With a renewed interest in mesopredator harvest comes an opportunity to introduce new hunters and trappers to our outdoor traditions. However, it is important that these opportunities be vetted by state fish and wildlife agencies to ensure that harvest is conducted in a manner supported by the best available science to ensure the sustainability of these pursuits. As such, CSF maintains that state fish and wildlife agencies are best equipped to utilize their local knowledge and professional training to make wildlife management decisions and encourages legislators to work with their state agency to address perceived issues with mesopredator populations. Likewise, we also encourage stakeholders to engage with sportsmen and women who, in addition to their contributions to the “user pays – public benefits” American System of Conservation Funding, can play a critical role in managing wildlife populations.

 

 

CSF CONTINUES WORK WITH CSC MEMBERS TO ADDRESS HUNTER EDUCATION ISSUE

ARTICLE CONTACT: TAYLOR SCHMITZ

Why it matters: In June 2022, Congress passed the Bipartisan Safer Communities Act (BSCA), which included language that prohibited training school personnel in the use of a “dangerous weapon”. Unfortunately, the BSCA is having the unintended consequence of limiting certain U.S. Department of Education funds from being used for important educational programs such as archery in schools, wilderness courses, school sponsored shooting teams, hunter education, and any other activities that utilize a “dangerous weapon”.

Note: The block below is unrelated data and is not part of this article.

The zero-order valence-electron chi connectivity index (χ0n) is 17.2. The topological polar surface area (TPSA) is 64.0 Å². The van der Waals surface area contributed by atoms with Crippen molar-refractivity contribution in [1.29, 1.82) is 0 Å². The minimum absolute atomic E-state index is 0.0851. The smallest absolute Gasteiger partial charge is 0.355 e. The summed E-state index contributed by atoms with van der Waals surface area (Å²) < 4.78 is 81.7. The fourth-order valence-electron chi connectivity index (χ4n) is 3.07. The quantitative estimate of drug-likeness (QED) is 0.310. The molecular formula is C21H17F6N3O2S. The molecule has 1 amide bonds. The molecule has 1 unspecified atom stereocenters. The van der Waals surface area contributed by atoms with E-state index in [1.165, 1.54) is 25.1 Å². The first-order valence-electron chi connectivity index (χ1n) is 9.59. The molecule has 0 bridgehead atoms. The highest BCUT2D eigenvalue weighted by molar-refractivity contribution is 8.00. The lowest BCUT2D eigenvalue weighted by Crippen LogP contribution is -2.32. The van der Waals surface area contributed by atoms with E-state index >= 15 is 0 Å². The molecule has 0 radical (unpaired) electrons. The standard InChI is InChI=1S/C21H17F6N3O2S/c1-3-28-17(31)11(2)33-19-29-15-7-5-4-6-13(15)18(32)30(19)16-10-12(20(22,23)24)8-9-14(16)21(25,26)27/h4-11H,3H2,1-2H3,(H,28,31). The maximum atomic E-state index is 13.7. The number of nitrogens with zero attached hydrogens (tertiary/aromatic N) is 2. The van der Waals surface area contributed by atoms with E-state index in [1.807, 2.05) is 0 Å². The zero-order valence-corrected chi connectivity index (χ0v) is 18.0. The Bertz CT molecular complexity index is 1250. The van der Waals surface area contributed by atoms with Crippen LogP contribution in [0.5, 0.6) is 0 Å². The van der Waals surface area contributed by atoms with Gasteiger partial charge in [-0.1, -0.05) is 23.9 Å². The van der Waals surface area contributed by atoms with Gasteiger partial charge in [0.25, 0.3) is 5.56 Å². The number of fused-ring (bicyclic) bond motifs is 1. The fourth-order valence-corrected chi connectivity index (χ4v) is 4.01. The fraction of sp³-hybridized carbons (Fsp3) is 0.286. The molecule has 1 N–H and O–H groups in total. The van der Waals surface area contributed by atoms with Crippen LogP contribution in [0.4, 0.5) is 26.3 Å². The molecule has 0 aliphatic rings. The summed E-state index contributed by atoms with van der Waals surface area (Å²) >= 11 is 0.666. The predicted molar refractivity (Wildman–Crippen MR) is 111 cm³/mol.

Highlights

  • The Congressional Sportsmen’s Foundation (CSF) is continuing to work with Members of the Congressional Sportsmen’s Caucus (CSC) to address this issue in a bipartisan fashion.
  • Recently, CSC Member Sen. Jon Tester (MT) introduced a bipartisan bill known as Defending Hunters Education Act ( 2735), and CSC Member John Barrasso (WY) introduced a bill known as the Allowing for Recreational Resources for Outdoor Wellness (ARROW) Act (S. 2736).
  • Last week, CSC Member Rep. Mark Green’s bipartisan Protecting Hunting Heritage and Education Act (R. 5110) passed the House Education and Workforce Committee unanimously, a sign of the strong support to address this issue. Prior to the vote, CSF contacted many offices who serve on the Committee encouraging them to support America’s youth and vote “yes” on Congressman Green’s bill.

With Congress back from the August recess, CSF is continuing to work with members of the Congressional Sportsmen’s Caucus to quickly address the issues caused by the BSCA for students across the country who participate in many important outdoor enrichment programs.